Polishing your sales skills

Jamie Hughes, sales director for the UK, Evolve IP, outlines how buyer behaviour is reshaping the channel sales cycle.

Transformational change continues to reshape the channel, with end users now demanding much more from their supply partners. End user knowledge has grown massively, and this is pushing resellers to need to become more than just trusted advisors. Resellers now need technical skills to enable them to conduct consultative sales.

Gone are the days of just selling product A above product B. Today an organisation might be using a Teams or Webex-based platform and, after a short period, they begin at ask, what more can it do? They want to know if it can integrate into other technologies, or if the platform can create more business efficiencies.

They are starting to question their providers directly to assess if they know what they are talking about. As a result, sales professionals are having to become more technical. It comes down to not just understanding your customer but the wider market too.

Increased end user knowledge is undoubtedly driving demand back though the channel. Years ago, it would be down to resellers to educate and advise their clients about the best solutions. That’s not always the case anymore. Buyer behaviour is changing.

Expert guidance

Resellers are also having to become technical consultants due to the onset of GDPR and evolving compliance and network security requirements. Demand for meaningful data from various areas of an organisation is crucial too as this can have a real impact on day-to-day business performance.

Customers want to know if their suppliers have a sustainability plan. Even something as simple as providing pencils instead of pens in marketing collateral – which can be composted rather than end up on landfill – can be important.

This year is a pivotal moment for lots of reasons. Three years ago, everyone rushed to get a mobility solution. Now with contracts coming to an end many businesses are wondering if some of these technologies are still fit for purpose. Some trends have changed, some have gone back to before and others will never go back.

What we are seeing is a true hybrid approach. This doesn’t mean working from the office or working from home. A true hybrid approach involves some people preferring a physical handset alongside greater multi-platform integration.

There’s a big opportunity for resellers to revisit the technology choices their customers made a few years ago, as working behaviours are beginning to plateau and become more stable.

Value over cost

Organisations across many sectors are putting longer term strategies in place. Take education for example. More schools are moving into academies and this is giving them larger buying power based on volume, as well as helping them consolidate services.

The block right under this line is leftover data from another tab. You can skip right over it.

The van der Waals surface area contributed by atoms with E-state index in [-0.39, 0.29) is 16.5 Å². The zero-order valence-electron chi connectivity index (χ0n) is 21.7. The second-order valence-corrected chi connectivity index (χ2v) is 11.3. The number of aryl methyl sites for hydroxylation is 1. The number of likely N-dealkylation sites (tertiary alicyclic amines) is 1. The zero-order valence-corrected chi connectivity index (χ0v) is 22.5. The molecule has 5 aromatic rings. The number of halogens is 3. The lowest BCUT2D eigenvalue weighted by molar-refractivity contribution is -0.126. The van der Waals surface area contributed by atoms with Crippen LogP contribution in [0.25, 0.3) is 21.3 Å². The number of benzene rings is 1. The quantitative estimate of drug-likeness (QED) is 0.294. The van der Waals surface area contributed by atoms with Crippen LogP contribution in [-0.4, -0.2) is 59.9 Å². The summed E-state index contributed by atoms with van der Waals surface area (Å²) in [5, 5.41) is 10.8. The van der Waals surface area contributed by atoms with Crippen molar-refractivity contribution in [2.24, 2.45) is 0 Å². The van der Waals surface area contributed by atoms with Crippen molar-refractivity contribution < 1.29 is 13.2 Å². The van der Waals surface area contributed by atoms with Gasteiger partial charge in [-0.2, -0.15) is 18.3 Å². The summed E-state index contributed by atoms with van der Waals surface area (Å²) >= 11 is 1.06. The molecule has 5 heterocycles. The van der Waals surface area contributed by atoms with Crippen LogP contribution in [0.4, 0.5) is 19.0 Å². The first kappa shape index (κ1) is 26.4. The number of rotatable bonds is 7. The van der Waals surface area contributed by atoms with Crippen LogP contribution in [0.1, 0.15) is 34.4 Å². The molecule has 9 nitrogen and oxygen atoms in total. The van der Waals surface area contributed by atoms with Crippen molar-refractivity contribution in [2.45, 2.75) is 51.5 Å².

This has enabled academies to consider the technologies within the estate and one of the biggest changes is removing siloed PBXs from a school in favour of moving to a hosted service.

In an increasingly saturated market, how can you stand out from the crowd, continue to win new business and nullify the threat of a commoditised channel? There is a real danger of a race to the bottom, where the cheapest tender always wins purely on price alone.

With channel margins constantly being squeezed, other than price what can resellers do to differentiate themselves? One of the best ways forward is to focus on value rather than the cheapest option. Resellers can help drive business efficiencies and maximise return on investment over a longer period of time.

Everyone can make a phone ring, but it’s about applying different layers of service and tools that can streamline business operations to make them more productive and successful.

Taking a future-proof, flexible and agnostic approach is one of the best ways forward. Give the customer the freedom and opportunity to build a solution that they and their customer needs for the short and longer term. You could perhaps allow a customer to combine legacy and cloud technology or give the choice of a more feature rich solution.

Channel companies should also be having conversations around the copper switch-off. There’s still lots of work to be done and many opportunities for the channel to explore and implement.

Overall, I think it’s easier today to open sales doors, as end users understand the benefits of technology more. That means opportunities can happen more quickly.

The channel is constantly evolving, and we all need to be ready for new challenges that need to be overcome.

This opinion piece appeared in our September 2023 print issue. You can read the magazine in full here.